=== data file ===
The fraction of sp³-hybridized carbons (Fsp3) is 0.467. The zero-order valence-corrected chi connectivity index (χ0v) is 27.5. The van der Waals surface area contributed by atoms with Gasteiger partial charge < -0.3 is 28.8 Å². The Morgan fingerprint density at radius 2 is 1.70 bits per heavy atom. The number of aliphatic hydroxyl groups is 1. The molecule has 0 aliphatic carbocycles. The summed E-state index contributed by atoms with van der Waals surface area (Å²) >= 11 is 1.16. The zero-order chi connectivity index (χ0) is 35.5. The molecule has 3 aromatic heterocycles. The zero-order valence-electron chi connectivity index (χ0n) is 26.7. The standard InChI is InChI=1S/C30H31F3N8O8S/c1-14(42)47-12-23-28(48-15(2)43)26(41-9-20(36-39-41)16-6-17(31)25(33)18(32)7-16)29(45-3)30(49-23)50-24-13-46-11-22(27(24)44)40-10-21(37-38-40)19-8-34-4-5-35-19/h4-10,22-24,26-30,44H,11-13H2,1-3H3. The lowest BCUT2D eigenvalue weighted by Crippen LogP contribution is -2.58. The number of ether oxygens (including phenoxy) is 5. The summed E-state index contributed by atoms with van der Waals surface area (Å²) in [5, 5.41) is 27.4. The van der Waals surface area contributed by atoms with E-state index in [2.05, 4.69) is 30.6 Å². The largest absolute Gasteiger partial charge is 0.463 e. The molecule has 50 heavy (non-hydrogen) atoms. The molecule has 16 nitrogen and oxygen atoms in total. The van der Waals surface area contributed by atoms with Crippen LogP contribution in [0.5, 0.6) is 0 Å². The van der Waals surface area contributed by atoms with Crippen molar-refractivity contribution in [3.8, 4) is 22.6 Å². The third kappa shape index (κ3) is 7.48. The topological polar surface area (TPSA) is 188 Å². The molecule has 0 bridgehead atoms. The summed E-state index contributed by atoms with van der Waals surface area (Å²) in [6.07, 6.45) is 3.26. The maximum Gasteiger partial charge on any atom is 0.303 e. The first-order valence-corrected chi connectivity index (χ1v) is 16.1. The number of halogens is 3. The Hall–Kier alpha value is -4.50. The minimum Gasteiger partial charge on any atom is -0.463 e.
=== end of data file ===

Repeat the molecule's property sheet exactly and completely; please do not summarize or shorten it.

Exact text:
The fraction of sp³-hybridized carbons (Fsp3) is 0.467. The zero-order valence-corrected chi connectivity index (χ0v) is 27.5. The van der Waals surface area contributed by atoms with Gasteiger partial charge < -0.3 is 28.8 Å². The Morgan fingerprint density at radius 2 is 1.70 bits per heavy atom. The number of aliphatic hydroxyl groups is 1. The molecule has 0 aliphatic carbocycles. The summed E-state index contributed by atoms with van der Waals surface area (Å²) >= 11 is 1.16. The zero-order chi connectivity index (χ0) is 35.5. The molecule has 3 aromatic heterocycles. The zero-order valence-electron chi connectivity index (χ0n) is 26.7. The standard InChI is InChI=1S/C30H31F3N8O8S/c1-14(42)47-12-23-28(48-15(2)43)26(41-9-20(36-39-41)16-6-17(31)25(33)18(32)7-16)29(45-3)30(49-23)50-24-13-46-11-22(27(24)44)40-10-21(37-38-40)19-8-34-4-5-35-19/h4-10,22-24,26-30,44H,11-13H2,1-3H3. The lowest BCUT2D eigenvalue weighted by Crippen LogP contribution is -2.58. The number of ether oxygens (including phenoxy) is 5. The summed E-state index contributed by atoms with van der Waals surface area (Å²) in [5, 5.41) is 27.4. The van der Waals surface area contributed by atoms with E-state index in [2.05, 4.69) is 30.6 Å². The largest absolute Gasteiger partial charge is 0.463 e. The molecule has 50 heavy (non-hydrogen) atoms. The molecule has 16 nitrogen and oxygen atoms in total. The van der Waals surface area contributed by atoms with Crippen LogP contribution in [0.5, 0.6) is 0 Å². The van der Waals surface area contributed by atoms with Crippen molar-refractivity contribution in [3.8, 4) is 22.6 Å². The third kappa shape index (κ3) is 7.48. The topological polar surface area (TPSA) is 188 Å². The molecule has 0 bridgehead atoms. The summed E-state index contributed by atoms with van der Waals surface area (Å²) in [6.07, 6.45) is 3.26. The maximum Gasteiger partial charge on any atom is 0.303 e. The first-order valence-corrected chi connectivity index (χ1v) is 16.1. The number of halogens is 3. The Hall–Kier alpha value is -4.50. The minimum Gasteiger partial charge on any atom is -0.463 e.